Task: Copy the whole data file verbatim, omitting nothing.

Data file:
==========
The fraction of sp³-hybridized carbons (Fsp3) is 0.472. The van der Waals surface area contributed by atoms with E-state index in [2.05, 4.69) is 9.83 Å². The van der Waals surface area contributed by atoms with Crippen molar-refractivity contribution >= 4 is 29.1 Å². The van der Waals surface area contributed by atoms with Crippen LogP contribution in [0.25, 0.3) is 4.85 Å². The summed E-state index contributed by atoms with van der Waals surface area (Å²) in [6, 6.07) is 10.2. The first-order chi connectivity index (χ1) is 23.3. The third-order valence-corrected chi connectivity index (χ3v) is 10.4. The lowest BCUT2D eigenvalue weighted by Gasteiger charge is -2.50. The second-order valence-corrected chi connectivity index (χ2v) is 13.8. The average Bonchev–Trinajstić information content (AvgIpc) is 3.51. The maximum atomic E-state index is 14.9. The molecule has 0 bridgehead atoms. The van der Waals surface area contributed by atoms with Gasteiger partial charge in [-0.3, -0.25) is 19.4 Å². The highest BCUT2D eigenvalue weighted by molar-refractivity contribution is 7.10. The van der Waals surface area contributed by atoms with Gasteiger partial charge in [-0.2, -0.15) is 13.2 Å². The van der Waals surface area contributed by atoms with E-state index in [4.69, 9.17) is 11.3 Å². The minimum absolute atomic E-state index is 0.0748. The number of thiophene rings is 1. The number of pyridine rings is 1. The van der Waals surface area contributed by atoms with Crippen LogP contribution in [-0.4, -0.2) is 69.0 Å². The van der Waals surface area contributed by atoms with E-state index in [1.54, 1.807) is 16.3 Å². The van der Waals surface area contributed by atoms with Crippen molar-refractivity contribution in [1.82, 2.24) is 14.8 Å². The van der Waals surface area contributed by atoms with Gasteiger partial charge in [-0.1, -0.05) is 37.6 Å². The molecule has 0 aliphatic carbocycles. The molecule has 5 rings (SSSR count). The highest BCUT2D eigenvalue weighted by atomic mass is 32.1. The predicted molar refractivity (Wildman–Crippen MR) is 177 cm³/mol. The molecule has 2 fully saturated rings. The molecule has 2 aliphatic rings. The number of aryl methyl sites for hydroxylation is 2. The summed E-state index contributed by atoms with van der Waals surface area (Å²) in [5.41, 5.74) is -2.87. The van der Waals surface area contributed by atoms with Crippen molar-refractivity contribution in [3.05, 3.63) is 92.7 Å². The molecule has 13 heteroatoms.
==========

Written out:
The fraction of sp³-hybridized carbons (Fsp3) is 0.472. The van der Waals surface area contributed by atoms with E-state index in [2.05, 4.69) is 9.83 Å². The van der Waals surface area contributed by atoms with Crippen molar-refractivity contribution >= 4 is 29.1 Å². The van der Waals surface area contributed by atoms with Crippen LogP contribution in [0.25, 0.3) is 4.85 Å². The summed E-state index contributed by atoms with van der Waals surface area (Å²) in [6, 6.07) is 10.2. The first-order chi connectivity index (χ1) is 23.3. The third-order valence-corrected chi connectivity index (χ3v) is 10.4. The lowest BCUT2D eigenvalue weighted by Gasteiger charge is -2.50. The second-order valence-corrected chi connectivity index (χ2v) is 13.8. The average Bonchev–Trinajstić information content (AvgIpc) is 3.51. The maximum atomic E-state index is 14.9. The molecule has 0 bridgehead atoms. The van der Waals surface area contributed by atoms with Gasteiger partial charge in [-0.3, -0.25) is 19.4 Å². The highest BCUT2D eigenvalue weighted by molar-refractivity contribution is 7.10. The van der Waals surface area contributed by atoms with Gasteiger partial charge in [-0.2, -0.15) is 13.2 Å². The van der Waals surface area contributed by atoms with E-state index in [4.69, 9.17) is 11.3 Å². The minimum absolute atomic E-state index is 0.0748. The number of thiophene rings is 1. The number of pyridine rings is 1. The van der Waals surface area contributed by atoms with Crippen LogP contribution in [-0.4, -0.2) is 69.0 Å². The van der Waals surface area contributed by atoms with E-state index in [1.54, 1.807) is 16.3 Å². The van der Waals surface area contributed by atoms with Crippen molar-refractivity contribution in [1.82, 2.24) is 14.8 Å². The van der Waals surface area contributed by atoms with Gasteiger partial charge in [-0.1, -0.05) is 37.6 Å². The molecule has 0 aliphatic carbocycles. The molecule has 5 rings (SSSR count). The highest BCUT2D eigenvalue weighted by atomic mass is 32.1. The predicted molar refractivity (Wildman–Crippen MR) is 177 cm³/mol. The molecule has 2 fully saturated rings. The molecule has 2 aliphatic rings. The number of aryl methyl sites for hydroxylation is 2. The summed E-state index contributed by atoms with van der Waals surface area (Å²) in [5.41, 5.74) is -2.87. The van der Waals surface area contributed by atoms with Crippen molar-refractivity contribution in [3.05, 3.63) is 92.7 Å². The molecule has 13 heteroatoms.